Before there was a cellular agriculture institute, textbook, or PhD program, there were more than 100 cellular agriculture companies around the world.
If cellular agriculture is a city, it is one without public infrastructure. There are privately owned “houses” popping up everywhere, but the roads, bridges, sewers, and public squares – all of which are crucial to a thriving ecosystem – are yet to be built. What is the likelihood of success for this emerging community without this critical infrastructure?
Cellular agriculture must build up its open infrastructure to succeed.
On the surface one might imagine that simply pouring public funding into the classic institution would address this problem. However, it is unlikely that such an atypical, non-traditional industry would benefit from typical, traditional institutional support. There is little chance that traditional institutional support will keep up with the pace of private innovation and be deeply productive for the field at large.
This is where we introduce OpenCellAg, a critical initiative to advance foundational knowledge and tools for the cellular agriculture industry.
As a joint venture with CULT Food Science, OpenCellAg is a first-of-its-kind Network of Excellence that will gather and manage projects and partners who can support the execution and advise the creation of foundational cellular agriculture infrastructure, methods and knowledge to be shared globally with the goal of accelerating the development of the industry.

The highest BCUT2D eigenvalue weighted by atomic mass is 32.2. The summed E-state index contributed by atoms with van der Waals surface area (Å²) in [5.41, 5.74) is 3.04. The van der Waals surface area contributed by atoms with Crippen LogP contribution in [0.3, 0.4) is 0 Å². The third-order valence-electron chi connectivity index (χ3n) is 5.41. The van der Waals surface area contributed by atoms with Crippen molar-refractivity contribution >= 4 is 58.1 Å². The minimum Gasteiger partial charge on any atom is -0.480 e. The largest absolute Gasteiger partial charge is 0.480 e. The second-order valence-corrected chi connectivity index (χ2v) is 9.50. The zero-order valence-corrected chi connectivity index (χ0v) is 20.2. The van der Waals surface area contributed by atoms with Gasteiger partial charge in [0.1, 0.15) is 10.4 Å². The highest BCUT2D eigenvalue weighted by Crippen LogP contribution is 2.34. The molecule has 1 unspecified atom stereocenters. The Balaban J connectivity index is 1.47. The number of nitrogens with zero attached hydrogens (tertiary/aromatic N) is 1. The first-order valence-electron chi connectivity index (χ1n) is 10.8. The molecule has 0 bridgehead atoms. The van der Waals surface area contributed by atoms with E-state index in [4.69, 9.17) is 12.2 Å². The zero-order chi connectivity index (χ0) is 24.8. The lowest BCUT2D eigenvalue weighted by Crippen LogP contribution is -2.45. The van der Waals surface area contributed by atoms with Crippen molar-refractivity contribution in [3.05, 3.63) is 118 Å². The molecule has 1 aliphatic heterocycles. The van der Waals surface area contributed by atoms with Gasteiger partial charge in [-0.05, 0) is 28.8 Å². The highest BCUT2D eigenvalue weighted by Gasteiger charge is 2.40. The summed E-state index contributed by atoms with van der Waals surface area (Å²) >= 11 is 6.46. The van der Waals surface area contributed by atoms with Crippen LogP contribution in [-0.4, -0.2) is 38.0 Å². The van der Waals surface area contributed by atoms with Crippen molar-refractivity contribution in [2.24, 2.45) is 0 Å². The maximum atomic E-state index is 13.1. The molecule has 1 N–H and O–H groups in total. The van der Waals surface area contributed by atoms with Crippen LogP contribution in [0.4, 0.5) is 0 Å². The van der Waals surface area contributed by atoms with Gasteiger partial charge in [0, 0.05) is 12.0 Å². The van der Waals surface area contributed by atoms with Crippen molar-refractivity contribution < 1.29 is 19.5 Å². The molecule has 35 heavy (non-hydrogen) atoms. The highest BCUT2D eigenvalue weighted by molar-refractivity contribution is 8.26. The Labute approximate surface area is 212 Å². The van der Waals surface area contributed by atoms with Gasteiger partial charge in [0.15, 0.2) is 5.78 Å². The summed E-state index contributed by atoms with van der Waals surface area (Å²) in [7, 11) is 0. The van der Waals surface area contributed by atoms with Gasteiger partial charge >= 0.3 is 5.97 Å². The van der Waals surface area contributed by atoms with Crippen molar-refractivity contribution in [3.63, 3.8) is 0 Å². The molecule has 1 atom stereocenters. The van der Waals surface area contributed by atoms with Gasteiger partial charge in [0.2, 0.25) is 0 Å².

Think of it as the public-private partnership clearinghouse for the field.
Why should a heavily privatized field invest in open infrastructure? Our partner, Lejjy Gafour of CULT, said it best:
“Common frameworks and open knowledge exist in many other industries and can be a fundamental step towards the adoption of new technologies more broadly. Cellular agriculture as an industry is relatively new and has yet to develop openly available common tools and techniques that can be utilized by both businesses and researchers in their early stages to accelerate the development of their work.”
OpenCellAg came out of our Infrastructure Project, funded by Consecon Foundation, Farvue Foundation and Sara Murray. The project aimed to answer the question: What is the ideal research infrastructure for cellular agriculture? Check out the site and follow along for progress updates.